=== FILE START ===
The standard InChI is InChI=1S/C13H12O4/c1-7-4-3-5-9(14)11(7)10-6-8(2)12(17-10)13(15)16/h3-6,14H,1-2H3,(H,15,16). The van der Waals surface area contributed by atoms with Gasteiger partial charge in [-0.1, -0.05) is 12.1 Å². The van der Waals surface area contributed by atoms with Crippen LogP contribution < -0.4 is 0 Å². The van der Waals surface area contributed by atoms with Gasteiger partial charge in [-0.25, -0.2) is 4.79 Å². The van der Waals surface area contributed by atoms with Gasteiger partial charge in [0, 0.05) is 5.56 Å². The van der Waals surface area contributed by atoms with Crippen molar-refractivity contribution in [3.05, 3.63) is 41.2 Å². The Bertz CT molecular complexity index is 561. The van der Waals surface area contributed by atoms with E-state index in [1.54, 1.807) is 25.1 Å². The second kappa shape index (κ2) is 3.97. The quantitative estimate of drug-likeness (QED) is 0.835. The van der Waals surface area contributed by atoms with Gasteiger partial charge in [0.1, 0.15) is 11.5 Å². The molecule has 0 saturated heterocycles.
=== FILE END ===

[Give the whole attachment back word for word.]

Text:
The standard InChI is InChI=1S/C13H12O4/c1-7-4-3-5-9(14)11(7)10-6-8(2)12(17-10)13(15)16/h3-6,14H,1-2H3,(H,15,16). The van der Waals surface area contributed by atoms with Gasteiger partial charge in [-0.1, -0.05) is 12.1 Å². The van der Waals surface area contributed by atoms with Crippen LogP contribution < -0.4 is 0 Å². The van der Waals surface area contributed by atoms with Gasteiger partial charge in [-0.25, -0.2) is 4.79 Å². The van der Waals surface area contributed by atoms with Gasteiger partial charge in [0, 0.05) is 5.56 Å². The van der Waals surface area contributed by atoms with Crippen molar-refractivity contribution in [3.05, 3.63) is 41.2 Å². The Bertz CT molecular complexity index is 561. The van der Waals surface area contributed by atoms with E-state index in [1.54, 1.807) is 25.1 Å². The second kappa shape index (κ2) is 3.97. The quantitative estimate of drug-likeness (QED) is 0.835. The van der Waals surface area contributed by atoms with Gasteiger partial charge in [0.1, 0.15) is 11.5 Å². The molecule has 0 saturated heterocycles.